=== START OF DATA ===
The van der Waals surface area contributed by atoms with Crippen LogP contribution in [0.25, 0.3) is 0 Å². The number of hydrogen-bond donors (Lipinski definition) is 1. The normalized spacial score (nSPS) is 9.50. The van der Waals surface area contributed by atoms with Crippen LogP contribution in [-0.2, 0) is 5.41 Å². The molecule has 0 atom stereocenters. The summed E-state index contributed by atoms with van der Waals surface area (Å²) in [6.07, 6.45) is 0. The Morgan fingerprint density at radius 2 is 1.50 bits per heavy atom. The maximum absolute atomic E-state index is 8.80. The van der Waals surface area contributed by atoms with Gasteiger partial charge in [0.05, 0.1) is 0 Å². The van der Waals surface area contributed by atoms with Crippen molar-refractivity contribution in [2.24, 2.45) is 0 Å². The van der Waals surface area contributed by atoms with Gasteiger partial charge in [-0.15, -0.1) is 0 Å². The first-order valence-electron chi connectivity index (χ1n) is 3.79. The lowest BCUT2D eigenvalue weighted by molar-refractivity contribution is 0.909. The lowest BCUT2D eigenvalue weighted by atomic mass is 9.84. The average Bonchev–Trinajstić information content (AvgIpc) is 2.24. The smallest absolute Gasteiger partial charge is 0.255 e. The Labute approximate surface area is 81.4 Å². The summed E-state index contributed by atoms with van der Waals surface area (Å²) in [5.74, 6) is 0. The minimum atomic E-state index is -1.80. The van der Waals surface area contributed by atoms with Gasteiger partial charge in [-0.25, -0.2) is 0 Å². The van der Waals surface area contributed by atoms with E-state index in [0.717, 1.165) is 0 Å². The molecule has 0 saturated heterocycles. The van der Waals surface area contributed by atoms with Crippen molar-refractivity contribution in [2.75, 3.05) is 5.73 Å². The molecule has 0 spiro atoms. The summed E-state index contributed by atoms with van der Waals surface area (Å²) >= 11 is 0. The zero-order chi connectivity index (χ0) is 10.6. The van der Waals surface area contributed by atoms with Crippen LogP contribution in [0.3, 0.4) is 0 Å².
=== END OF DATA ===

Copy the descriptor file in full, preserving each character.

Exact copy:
The van der Waals surface area contributed by atoms with Crippen LogP contribution in [0.25, 0.3) is 0 Å². The number of hydrogen-bond donors (Lipinski definition) is 1. The normalized spacial score (nSPS) is 9.50. The van der Waals surface area contributed by atoms with Crippen LogP contribution in [-0.2, 0) is 5.41 Å². The molecule has 0 atom stereocenters. The summed E-state index contributed by atoms with van der Waals surface area (Å²) in [6.07, 6.45) is 0. The Morgan fingerprint density at radius 2 is 1.50 bits per heavy atom. The maximum absolute atomic E-state index is 8.80. The van der Waals surface area contributed by atoms with Gasteiger partial charge in [0.05, 0.1) is 0 Å². The van der Waals surface area contributed by atoms with Crippen molar-refractivity contribution in [2.24, 2.45) is 0 Å². The van der Waals surface area contributed by atoms with Gasteiger partial charge in [-0.15, -0.1) is 0 Å². The first-order valence-electron chi connectivity index (χ1n) is 3.79. The lowest BCUT2D eigenvalue weighted by molar-refractivity contribution is 0.909. The lowest BCUT2D eigenvalue weighted by atomic mass is 9.84. The average Bonchev–Trinajstić information content (AvgIpc) is 2.24. The smallest absolute Gasteiger partial charge is 0.255 e. The Labute approximate surface area is 81.4 Å². The summed E-state index contributed by atoms with van der Waals surface area (Å²) in [5.74, 6) is 0. The minimum atomic E-state index is -1.80. The van der Waals surface area contributed by atoms with Gasteiger partial charge in [-0.25, -0.2) is 0 Å². The van der Waals surface area contributed by atoms with E-state index in [0.717, 1.165) is 0 Å². The molecule has 0 saturated heterocycles. The van der Waals surface area contributed by atoms with Crippen molar-refractivity contribution in [2.75, 3.05) is 5.73 Å². The molecule has 0 spiro atoms. The summed E-state index contributed by atoms with van der Waals surface area (Å²) >= 11 is 0. The zero-order chi connectivity index (χ0) is 10.6. The van der Waals surface area contributed by atoms with Crippen LogP contribution in [0.3, 0.4) is 0 Å².